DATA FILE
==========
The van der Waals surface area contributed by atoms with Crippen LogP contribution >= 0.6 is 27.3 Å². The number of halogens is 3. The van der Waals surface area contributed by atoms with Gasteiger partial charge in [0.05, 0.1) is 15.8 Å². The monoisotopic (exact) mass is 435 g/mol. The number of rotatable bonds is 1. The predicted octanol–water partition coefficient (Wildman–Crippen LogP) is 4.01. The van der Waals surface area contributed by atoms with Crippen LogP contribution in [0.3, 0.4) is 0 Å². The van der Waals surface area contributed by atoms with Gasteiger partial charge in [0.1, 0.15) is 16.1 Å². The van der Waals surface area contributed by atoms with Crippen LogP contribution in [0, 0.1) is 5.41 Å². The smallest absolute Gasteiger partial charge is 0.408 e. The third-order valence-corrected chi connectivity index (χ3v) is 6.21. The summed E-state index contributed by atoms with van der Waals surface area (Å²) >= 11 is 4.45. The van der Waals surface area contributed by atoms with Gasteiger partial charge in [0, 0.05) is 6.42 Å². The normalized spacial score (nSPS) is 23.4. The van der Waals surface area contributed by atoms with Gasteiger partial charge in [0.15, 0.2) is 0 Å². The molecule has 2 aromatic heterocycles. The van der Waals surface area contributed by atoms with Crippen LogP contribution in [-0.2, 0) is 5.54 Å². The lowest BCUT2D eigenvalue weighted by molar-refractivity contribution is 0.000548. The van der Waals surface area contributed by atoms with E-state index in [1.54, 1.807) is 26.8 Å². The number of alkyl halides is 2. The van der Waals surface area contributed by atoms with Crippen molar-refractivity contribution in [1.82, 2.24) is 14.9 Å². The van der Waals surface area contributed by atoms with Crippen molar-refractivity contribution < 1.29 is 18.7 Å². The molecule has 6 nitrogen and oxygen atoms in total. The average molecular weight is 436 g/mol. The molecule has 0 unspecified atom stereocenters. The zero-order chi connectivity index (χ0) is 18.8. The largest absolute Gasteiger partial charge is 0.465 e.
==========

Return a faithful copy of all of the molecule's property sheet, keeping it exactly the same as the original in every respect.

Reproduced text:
The van der Waals surface area contributed by atoms with Crippen LogP contribution >= 0.6 is 27.3 Å². The number of halogens is 3. The van der Waals surface area contributed by atoms with Gasteiger partial charge in [0.05, 0.1) is 15.8 Å². The monoisotopic (exact) mass is 435 g/mol. The number of rotatable bonds is 1. The predicted octanol–water partition coefficient (Wildman–Crippen LogP) is 4.01. The van der Waals surface area contributed by atoms with Crippen LogP contribution in [0.3, 0.4) is 0 Å². The van der Waals surface area contributed by atoms with Gasteiger partial charge in [0.1, 0.15) is 16.1 Å². The van der Waals surface area contributed by atoms with Crippen LogP contribution in [0, 0.1) is 5.41 Å². The smallest absolute Gasteiger partial charge is 0.408 e. The third-order valence-corrected chi connectivity index (χ3v) is 6.21. The summed E-state index contributed by atoms with van der Waals surface area (Å²) >= 11 is 4.45. The van der Waals surface area contributed by atoms with Gasteiger partial charge in [0, 0.05) is 6.42 Å². The normalized spacial score (nSPS) is 23.4. The van der Waals surface area contributed by atoms with Gasteiger partial charge in [0.15, 0.2) is 0 Å². The molecule has 2 aromatic heterocycles. The van der Waals surface area contributed by atoms with Crippen LogP contribution in [-0.2, 0) is 5.54 Å². The lowest BCUT2D eigenvalue weighted by molar-refractivity contribution is 0.000548. The van der Waals surface area contributed by atoms with E-state index in [1.54, 1.807) is 26.8 Å². The number of alkyl halides is 2. The van der Waals surface area contributed by atoms with Crippen molar-refractivity contribution in [1.82, 2.24) is 14.9 Å². The van der Waals surface area contributed by atoms with Crippen molar-refractivity contribution < 1.29 is 18.7 Å². The molecule has 6 nitrogen and oxygen atoms in total. The average molecular weight is 436 g/mol. The molecule has 0 unspecified atom stereocenters. The zero-order chi connectivity index (χ0) is 18.8. The largest absolute Gasteiger partial charge is 0.465 e.